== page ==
Speaking today, Central Bank Governor, Patrick Honohan, said: “Taking account of NAMA’s estimates of future haircuts has implications for required capital injections which need to be acted on now.  The new calculations give clarity and as much certainty as can reasonably be expected to the budgetary cost of the bank restructuring.  The additional budgetary costs – and in particular the higher debt-to-GDP ratio that is implied – confirm the need for a reprogramming of the budgetary profile, though it is important to recognise that the bulk of this reprogramming need arises from other sources.  Today’s announcements take the Irish banking system closer to a final resolution of its restructuring, which is a prerequisite for sustained economic recovery.”

The Head of Financial Regulation at the Central Bank, Matthew Elderfield, said: “The assessment we have published today of the costs of Anglo’s restructuring reflect careful analysis of information from a range of sources.  It also includes a projection based on a prudent hypothetical stress scenario which gives guidance as to the likely upper bound of those costs.  At the same time, we have today confirmed that we are pressing ahead with our plans to require the Irish banks to meet more rigorous capital requirements which are closely aligned with the new international standards set by the Basel Committee and to do so by the year end.  As part of this process, we have advised the banks that they need to take account of developments in the NAMA haircuts which have occurred during the course of the year.  This ensures that the banks’ year end capital position fully meets the objectives of our Prudential Capital Assessment Review process.”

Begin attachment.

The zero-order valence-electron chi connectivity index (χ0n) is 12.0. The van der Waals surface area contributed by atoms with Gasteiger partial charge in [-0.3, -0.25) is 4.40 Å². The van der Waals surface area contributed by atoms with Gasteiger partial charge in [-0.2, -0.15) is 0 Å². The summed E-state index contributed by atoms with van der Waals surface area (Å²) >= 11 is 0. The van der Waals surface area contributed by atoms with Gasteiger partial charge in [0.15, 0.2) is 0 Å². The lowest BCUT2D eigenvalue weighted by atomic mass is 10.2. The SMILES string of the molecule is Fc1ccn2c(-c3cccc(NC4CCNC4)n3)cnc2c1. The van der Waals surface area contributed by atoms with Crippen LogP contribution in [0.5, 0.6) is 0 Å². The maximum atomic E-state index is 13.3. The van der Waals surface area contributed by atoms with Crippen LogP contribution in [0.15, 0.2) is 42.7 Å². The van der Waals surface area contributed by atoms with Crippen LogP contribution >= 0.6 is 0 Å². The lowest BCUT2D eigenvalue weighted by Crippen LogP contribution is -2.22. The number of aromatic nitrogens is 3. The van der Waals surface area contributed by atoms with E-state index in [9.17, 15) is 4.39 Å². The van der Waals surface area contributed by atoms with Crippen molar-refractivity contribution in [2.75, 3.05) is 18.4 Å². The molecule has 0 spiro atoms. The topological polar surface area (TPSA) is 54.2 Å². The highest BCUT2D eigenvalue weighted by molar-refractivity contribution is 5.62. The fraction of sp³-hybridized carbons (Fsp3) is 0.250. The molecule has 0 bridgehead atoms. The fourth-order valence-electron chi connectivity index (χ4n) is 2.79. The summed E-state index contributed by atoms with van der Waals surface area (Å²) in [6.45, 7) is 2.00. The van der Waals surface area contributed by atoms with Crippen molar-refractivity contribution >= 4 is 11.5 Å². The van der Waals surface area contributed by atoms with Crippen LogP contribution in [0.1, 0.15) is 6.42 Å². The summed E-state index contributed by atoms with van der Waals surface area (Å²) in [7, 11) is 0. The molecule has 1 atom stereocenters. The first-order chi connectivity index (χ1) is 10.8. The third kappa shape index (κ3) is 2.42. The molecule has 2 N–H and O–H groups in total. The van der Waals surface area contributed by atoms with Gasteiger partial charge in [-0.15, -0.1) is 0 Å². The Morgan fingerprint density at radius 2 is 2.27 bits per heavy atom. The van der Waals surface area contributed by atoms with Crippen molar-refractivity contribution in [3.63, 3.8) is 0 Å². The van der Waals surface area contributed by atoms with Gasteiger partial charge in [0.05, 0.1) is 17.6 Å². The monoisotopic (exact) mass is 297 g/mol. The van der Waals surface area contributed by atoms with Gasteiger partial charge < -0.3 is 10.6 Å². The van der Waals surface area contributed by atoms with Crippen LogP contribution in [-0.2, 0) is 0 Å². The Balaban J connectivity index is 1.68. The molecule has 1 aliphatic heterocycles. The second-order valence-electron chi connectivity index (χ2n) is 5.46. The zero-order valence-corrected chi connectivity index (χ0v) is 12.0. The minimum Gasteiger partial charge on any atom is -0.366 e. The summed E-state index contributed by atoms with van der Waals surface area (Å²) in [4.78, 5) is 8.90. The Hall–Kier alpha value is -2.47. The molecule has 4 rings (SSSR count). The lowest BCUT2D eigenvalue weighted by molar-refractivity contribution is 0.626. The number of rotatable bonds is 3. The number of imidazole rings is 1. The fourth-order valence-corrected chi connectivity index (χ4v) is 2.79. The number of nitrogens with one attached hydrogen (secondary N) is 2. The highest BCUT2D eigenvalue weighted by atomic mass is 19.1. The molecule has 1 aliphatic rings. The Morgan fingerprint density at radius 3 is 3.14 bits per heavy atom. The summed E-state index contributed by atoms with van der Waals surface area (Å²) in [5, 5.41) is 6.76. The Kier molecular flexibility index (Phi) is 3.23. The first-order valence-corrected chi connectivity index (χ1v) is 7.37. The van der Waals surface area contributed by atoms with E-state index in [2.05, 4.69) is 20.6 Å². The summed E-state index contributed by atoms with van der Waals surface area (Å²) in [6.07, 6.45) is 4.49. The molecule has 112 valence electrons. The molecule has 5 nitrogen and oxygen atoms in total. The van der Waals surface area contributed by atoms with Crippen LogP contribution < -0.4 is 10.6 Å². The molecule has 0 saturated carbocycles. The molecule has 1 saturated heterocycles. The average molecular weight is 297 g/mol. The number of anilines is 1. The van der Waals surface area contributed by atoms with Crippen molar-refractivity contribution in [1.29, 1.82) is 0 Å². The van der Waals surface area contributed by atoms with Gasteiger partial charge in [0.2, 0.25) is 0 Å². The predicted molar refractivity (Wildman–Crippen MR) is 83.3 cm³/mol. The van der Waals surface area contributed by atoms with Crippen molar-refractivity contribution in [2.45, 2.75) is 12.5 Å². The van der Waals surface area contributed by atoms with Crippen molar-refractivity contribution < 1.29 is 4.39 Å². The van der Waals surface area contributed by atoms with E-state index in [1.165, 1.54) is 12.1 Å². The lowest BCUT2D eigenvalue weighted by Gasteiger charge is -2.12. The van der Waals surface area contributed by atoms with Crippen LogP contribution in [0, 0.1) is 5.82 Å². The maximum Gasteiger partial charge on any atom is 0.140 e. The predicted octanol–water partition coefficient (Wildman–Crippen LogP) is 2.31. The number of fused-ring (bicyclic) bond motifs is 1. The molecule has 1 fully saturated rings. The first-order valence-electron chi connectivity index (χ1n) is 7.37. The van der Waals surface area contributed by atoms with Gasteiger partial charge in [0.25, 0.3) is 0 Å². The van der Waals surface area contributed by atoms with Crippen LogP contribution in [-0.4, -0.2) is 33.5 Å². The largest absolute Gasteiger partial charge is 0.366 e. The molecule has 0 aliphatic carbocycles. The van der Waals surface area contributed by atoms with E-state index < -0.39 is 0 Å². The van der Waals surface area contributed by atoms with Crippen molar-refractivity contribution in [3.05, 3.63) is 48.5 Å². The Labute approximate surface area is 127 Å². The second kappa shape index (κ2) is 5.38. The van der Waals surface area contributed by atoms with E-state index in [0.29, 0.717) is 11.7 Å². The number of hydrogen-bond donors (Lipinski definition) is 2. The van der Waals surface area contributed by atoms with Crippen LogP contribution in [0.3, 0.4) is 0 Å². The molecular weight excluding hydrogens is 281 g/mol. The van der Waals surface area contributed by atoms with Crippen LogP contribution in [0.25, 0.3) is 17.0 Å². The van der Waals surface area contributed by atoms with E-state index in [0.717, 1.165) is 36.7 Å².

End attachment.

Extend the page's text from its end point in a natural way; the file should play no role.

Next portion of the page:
Lenihan logic: heads you win and tails you win for the bondholders

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Irish Finance Minister Demonstrates that he doesn’t believe in Capitalism
By The Fundamental Analyst, on September 24th, 2010
Here again we see another case of those that embraced capitalism on the way up, shudder at the consequences when things go the other way. Take the latest comments from the Irish Finance Minister, from Reuters:
Irish finmin says no chance banks, govt will default
DUBLIN, Sept 22 (Reuters) – It is unthinkable that Ireland or its banks would default on senior debt, Finance Minister Brian Lenihan said on Wednesday.
Opposition politicians and some media commentators have called on Lenihan to force bondholders in Anglo Irish Bank [ANGIB.UL] to take some of the hit for the nationalised lender’s massive losses, which are a major burden on the exchequer.
“It’s unthinkable that Ireland would default on senior debt or that Ireland’s banks would default on senior debt,” Lenihan told Reuters in parliament.
“Ireland is not prepared to be some kind of social experiment for bank default.”
Why is it unthinkable? I’m not up to date with the extent of Anglo Irish Bank’s problems, but if the losses are big enough to eat through all subordinated debt then senior debt is next in line, simple. This is what happens in a restructuring, equity holders get taken out and bondholders take a haircut. Maybe the losses aren’t that big that senior bondholders need to take their lumps, but even so, to make a blanket statement such as the Irish FM has made demonstrates that he is firmly of the belief that bondholders aren’t responsible for their mistakes and that capitalism should be suspended when things go pear-shaped.